In a matter of weeks, the way the government funds apprenticeships in England will change. The apprenticeship levy is going to be a game-changer because the funding pot will give employers a further incentive to look at their training provision across a range of areas, including existing learning and development programmes and graduate schemes. The levy should go some way to help the government achieve its target to fund three million places for apprentices by 2020.
At Servest, this is music to our ears – we were waving the ‘apprenticeship’ flag long before the idea of a levy to fund future placements was even on the horizon. Apprenticeships are a valuable part of the UK economy and the levy should improve the prospects for young people entering employment. What’s more, the ongoing focus on apprenticeships should help freshen up the approach to learning and career development as a whole, which will be of benefit to both current and future employees.
Organisations should be both willing and able to open their doors to the next generation. The levy should help with this. It should also encourage businesses to proactively figure out where training is most needed if they’re to make the most of the fresh blood entering the market. If you’re to attract new talent, you need to give people something to get excited about – especially those who are hungry to develop their skills and excel in their career of choice. As business leaders, I believe we have a responsibility to offer young people and entry-level candidates a progression path – not only because doing so will help the employment landscape, but also because an influx of new people means an influx of new ideas. The name of the game is innovation, and it’s crucial to the continuing success of any organisation.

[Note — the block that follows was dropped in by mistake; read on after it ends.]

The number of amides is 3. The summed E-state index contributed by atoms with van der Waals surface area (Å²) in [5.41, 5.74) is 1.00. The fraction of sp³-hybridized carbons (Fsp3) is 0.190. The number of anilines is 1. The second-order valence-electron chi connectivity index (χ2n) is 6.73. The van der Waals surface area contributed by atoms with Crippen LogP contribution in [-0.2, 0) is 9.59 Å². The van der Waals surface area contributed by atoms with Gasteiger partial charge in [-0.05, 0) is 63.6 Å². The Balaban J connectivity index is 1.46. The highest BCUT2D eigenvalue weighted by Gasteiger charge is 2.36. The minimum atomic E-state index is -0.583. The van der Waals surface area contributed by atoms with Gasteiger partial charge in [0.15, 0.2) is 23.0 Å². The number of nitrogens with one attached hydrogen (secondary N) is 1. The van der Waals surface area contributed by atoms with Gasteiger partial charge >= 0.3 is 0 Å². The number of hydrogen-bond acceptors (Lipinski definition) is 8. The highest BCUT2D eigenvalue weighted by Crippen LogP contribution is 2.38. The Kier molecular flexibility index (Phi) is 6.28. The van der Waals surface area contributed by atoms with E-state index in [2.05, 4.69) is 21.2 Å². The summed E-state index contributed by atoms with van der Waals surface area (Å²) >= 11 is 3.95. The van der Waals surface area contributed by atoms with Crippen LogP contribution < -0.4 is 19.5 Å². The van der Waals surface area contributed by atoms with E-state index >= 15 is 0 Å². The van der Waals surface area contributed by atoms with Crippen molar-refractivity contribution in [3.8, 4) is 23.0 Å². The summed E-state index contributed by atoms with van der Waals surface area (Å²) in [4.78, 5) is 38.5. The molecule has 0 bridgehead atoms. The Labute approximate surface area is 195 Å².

For National Apprenticeship Week, we travelled to various colleges and events around the country to educate and advise on our apprenticeship programme, Hidden Talent. Our programme gives people of all ages the opportunity to gain experience in different departments at Servest, from head office and sales to operations and IT. Through visiting existing and potential employees and sharing knowledge on the Hidden Talent programme, we hoped to highlight the various qualifications and advantages of apprenticeship schemes.
It’s fair to say that facilities management isn’t naturally the first choice for young people entering the world of work, mainly due to lack of awareness. If FM organisations create inroads for young people to explore the possibilities of the industry, then this will help with talent attraction and retention. The strongest divisions in companies have the strongest succession plans; and managerial success is often quantified by the quality of the people coming up from underneath the managers in question. Apprenticeships place the onus on the quality of the leadership in question.
Since Servest has implemented an array of L&D initiatives, the business has seen an increase in internal promotions and movement from 10 per cent to 31 per cent. Nurturing internal talent can improve both turnover rates and business performance. Employees are more likely to be engaged if their employer has invested in their development. If people feel valued, they’re more likely to give it their all as a way of saying ‘thank you’. Offering people a chance to be able to carve out a career for themselves is the best way to inspire and motivate the lifeblood of your business.